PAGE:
The principal effect of the bill would be to make meeting-by-meeting monetary policy decisions subject to Congressional review and, potentially, Congressional pressure. The bill would do this by repealing existing restrictions, imposed by Congress nearly forty years ago, on what the GAO can examine when reviewing the Fed. The most important such restriction blocks the GAO from reviewing “deliberations, decisions, or actions on monetary policy matters,” as well as “discussion or communication among or between members of the Board and officers and employees” related to such deliberations. The repeal of the existing restrictions would accordingly allow the GAO to view all materials and transcripts related to a meeting of the Fed’s Federal Open Market Committee (FOMC) at essentially any time and require the GAO, at Congressional request, to provide recommendations on monetary policy, including potentially on individual FOMC interest-rate decisions.
In response to Chairman Bernanke’s assertions at the time Audit the Fed was first being debated, Congressman Paul wrote a letter to the Chairman offering to discuss how the language of Audit the Fed could be modified to assuage his concerns. A letter was sent through the mail, and I hand-delivered a copy to Federal Reserve General Counsel Scott Alvarez after he testified before the House Financial Services Committee, asking him to present it to Chairman Bernanke since Dr. Paul had not received any response from the Fed. We never did receive a response, yet we still tried to modify the language of the bill to provide that audits of the Fed could not deal with anything less than six months old. It’s one thing for Bernanke and the Fed to object that Congress could look over the Fed’s shoulder the day after. But when the sponsor of Audit the Fed offers to work with the Fed to change the language to address their concerns and receives no response, you have to assume that Bernanke’s argument isn’t showing genuine concern about the bill’s language but is rather an attempt to quash the bill and ensure that the Fed’s operations remain in the shadows. If the Fed isn’t willing to negotiate, you have to assume that their arguments aren’t being made in good faith.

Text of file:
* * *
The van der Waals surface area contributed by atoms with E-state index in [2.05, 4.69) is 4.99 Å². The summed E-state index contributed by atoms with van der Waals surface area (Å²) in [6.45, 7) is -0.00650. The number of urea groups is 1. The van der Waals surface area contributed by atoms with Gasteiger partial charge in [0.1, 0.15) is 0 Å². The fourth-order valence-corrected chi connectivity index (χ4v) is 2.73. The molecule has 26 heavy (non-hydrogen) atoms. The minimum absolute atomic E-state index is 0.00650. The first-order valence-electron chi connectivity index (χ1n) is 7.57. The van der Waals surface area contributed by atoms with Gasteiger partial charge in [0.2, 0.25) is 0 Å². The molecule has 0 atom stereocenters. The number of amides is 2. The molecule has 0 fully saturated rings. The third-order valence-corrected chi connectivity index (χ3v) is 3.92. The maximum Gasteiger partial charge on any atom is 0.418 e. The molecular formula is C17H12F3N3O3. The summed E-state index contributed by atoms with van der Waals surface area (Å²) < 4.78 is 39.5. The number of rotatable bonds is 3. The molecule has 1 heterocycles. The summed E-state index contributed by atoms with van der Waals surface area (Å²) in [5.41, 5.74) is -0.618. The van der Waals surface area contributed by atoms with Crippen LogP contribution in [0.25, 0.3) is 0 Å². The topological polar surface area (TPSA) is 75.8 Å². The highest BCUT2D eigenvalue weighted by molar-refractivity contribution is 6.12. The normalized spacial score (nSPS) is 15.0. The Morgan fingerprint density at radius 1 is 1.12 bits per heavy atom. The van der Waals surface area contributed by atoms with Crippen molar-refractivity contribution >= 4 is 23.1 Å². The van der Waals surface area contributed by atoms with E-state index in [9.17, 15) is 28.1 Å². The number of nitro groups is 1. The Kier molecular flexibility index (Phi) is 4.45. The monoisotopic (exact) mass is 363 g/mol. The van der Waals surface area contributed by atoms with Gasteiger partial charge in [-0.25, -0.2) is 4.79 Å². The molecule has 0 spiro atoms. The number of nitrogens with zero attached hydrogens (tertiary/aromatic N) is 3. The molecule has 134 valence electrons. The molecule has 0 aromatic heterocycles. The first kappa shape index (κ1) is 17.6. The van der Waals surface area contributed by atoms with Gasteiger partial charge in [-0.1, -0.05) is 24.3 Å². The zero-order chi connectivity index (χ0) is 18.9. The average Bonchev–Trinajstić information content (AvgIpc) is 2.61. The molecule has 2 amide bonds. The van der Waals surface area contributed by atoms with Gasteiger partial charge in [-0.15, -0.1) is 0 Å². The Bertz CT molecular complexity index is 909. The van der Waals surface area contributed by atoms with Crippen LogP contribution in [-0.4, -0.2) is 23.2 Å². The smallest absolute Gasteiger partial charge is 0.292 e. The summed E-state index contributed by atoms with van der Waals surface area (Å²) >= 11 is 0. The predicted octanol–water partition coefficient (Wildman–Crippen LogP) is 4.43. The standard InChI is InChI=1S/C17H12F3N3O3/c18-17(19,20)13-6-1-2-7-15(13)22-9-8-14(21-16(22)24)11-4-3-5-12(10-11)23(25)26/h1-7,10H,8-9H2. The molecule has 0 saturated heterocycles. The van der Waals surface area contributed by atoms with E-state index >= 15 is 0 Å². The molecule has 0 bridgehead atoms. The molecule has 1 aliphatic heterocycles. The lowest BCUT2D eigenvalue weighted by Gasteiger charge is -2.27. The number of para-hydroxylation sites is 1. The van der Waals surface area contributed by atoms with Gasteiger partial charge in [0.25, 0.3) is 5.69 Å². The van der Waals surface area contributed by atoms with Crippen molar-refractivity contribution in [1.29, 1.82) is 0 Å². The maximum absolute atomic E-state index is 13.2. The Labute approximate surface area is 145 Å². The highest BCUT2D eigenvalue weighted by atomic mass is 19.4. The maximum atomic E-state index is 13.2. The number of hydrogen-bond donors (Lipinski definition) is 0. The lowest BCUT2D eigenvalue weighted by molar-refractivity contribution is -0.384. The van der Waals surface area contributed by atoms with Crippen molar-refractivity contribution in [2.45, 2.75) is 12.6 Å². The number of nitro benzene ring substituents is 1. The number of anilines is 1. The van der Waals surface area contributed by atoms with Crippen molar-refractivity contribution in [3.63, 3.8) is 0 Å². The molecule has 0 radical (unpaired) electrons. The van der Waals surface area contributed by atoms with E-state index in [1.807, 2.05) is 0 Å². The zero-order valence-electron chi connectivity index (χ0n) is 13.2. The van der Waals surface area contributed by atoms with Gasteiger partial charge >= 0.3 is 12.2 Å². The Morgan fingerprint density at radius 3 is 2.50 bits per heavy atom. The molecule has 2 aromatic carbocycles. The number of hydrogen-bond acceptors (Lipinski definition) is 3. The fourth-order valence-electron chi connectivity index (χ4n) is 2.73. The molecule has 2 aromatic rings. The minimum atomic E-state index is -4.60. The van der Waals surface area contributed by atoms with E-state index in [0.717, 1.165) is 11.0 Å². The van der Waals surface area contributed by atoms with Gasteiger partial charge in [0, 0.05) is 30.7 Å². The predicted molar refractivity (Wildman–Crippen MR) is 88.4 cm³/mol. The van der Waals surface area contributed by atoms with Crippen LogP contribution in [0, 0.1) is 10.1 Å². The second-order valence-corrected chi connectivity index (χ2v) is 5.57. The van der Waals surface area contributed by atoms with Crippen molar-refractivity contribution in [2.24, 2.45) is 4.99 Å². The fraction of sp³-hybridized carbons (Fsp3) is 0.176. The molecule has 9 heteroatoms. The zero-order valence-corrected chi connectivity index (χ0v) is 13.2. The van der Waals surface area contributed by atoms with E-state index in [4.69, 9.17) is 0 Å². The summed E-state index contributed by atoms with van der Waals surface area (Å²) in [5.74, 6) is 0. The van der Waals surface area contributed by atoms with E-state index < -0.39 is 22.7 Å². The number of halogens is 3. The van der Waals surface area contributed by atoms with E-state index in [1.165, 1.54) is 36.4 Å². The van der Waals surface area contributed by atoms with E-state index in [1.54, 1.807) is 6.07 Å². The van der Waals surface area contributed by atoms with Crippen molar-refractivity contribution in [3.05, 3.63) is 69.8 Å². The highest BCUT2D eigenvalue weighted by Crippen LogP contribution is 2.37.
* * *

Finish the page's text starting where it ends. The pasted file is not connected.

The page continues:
Argument: Congress Wants To Undermine The Fed’s Independence
However, this goal is not best achieved by overturning longstanding practice and effectively inserting Congress and the GAO into monetary policy decisions, calling into question the Fed’s independence. The risk is that GAO reviews and recommendations concerning individual monetary policy decisions would provide a vehicle for members of Congress to apply political pressure on the Fed.
Audit the Fed’s original sponsor, Congressman Ron Paul, has no desire to see Congress involving itself in monetary policy at all, and he has a 30-plus year track record of trying to get the government out of the monetary arena. As far as I know, the bill’s current sponsor, Senator Rand Paul, also has no desire to see Congress meddling in monetary policy. Both of them would like to see the government, both Congress and the Fed, out of dictating monetary policy at all. But absent the abolition of the Federal Reserve System and an understanding on the part of Congress that monetary policy is harmful to the economy, the fact remains that the Federal Reserve does engage in monetary policy. And as long as the Fed does engage in monetary policy, should its operations not be open to and accountable to Congress and the American people? This bill is really just about openness and transparency of those monetary policy operations. Ben Bernanke, Janet Yellen, and their fellow travelers in Washington, DC realize that, but they don’t really want transparency. If Congress really wanted to involve itself in the day to day dealings of monetary policy, it could draft a bill to do just that. But Congress hasn’t done that and Audit the Fed wouldn’t authorize that either.
Remember how it took a lawsuit filed by Bloomberg against the Federal Reserve’s Board of Governors to find out who exactly the Fed was loaning money to during the financial crisis. The Fed will fight against transparency tooth and nail. We can only hope that the Fed will continue to lose its fight against transparency and that Audit the Fed will eventually become the law of the land. If Bernanke, Yellen, et al. are really serious about having their concerns addressed, they should discuss with the bill’s sponsors the adoption of language assuaging some of their stated concerns. Otherwise, their arguments should be dismissed as just another attempt to escape responsibility and ensure that Congress and the American people remain unaware of what the Fed is up to.
This article was originally published at The Carl Menger Center.